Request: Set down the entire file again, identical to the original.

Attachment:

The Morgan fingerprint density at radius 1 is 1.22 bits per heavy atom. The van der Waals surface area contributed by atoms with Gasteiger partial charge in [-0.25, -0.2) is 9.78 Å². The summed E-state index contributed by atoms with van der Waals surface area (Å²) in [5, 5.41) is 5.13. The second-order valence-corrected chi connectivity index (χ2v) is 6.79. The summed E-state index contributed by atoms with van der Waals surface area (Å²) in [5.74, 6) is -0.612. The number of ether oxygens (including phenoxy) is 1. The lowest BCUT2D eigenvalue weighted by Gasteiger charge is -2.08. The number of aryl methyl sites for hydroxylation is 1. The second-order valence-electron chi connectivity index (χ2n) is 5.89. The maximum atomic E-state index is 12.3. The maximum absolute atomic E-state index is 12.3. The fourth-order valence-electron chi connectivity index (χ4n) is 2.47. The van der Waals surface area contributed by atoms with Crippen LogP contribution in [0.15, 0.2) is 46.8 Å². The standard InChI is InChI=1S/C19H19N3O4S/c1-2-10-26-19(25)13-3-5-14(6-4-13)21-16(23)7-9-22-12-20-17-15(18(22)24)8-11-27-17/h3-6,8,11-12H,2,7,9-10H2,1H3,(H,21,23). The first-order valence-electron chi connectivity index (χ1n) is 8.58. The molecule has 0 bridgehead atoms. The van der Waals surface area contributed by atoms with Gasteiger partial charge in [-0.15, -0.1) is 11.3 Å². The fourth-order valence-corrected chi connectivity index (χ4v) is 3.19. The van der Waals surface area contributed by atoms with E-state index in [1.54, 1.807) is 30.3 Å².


The Morgan fingerprint density at radius 1 is 1.22 bits per heavy atom. The van der Waals surface area contributed by atoms with Gasteiger partial charge in [-0.25, -0.2) is 9.78 Å². The summed E-state index contributed by atoms with van der Waals surface area (Å²) in [5, 5.41) is 5.13. The second-order valence-corrected chi connectivity index (χ2v) is 6.79. The summed E-state index contributed by atoms with van der Waals surface area (Å²) in [5.74, 6) is -0.612. The number of ether oxygens (including phenoxy) is 1. The lowest BCUT2D eigenvalue weighted by Gasteiger charge is -2.08. The number of aryl methyl sites for hydroxylation is 1. The second-order valence-electron chi connectivity index (χ2n) is 5.89. The maximum atomic E-state index is 12.3. The maximum absolute atomic E-state index is 12.3. The fourth-order valence-electron chi connectivity index (χ4n) is 2.47. The van der Waals surface area contributed by atoms with Crippen LogP contribution in [0.15, 0.2) is 46.8 Å². The standard InChI is InChI=1S/C19H19N3O4S/c1-2-10-26-19(25)13-3-5-14(6-4-13)21-16(23)7-9-22-12-20-17-15(18(22)24)8-11-27-17/h3-6,8,11-12H,2,7,9-10H2,1H3,(H,21,23). The first-order valence-electron chi connectivity index (χ1n) is 8.58. The molecule has 0 bridgehead atoms. The van der Waals surface area contributed by atoms with Gasteiger partial charge in [-0.15, -0.1) is 11.3 Å². The fourth-order valence-corrected chi connectivity index (χ4v) is 3.19. The van der Waals surface area contributed by atoms with E-state index in [1.54, 1.807) is 30.3 Å².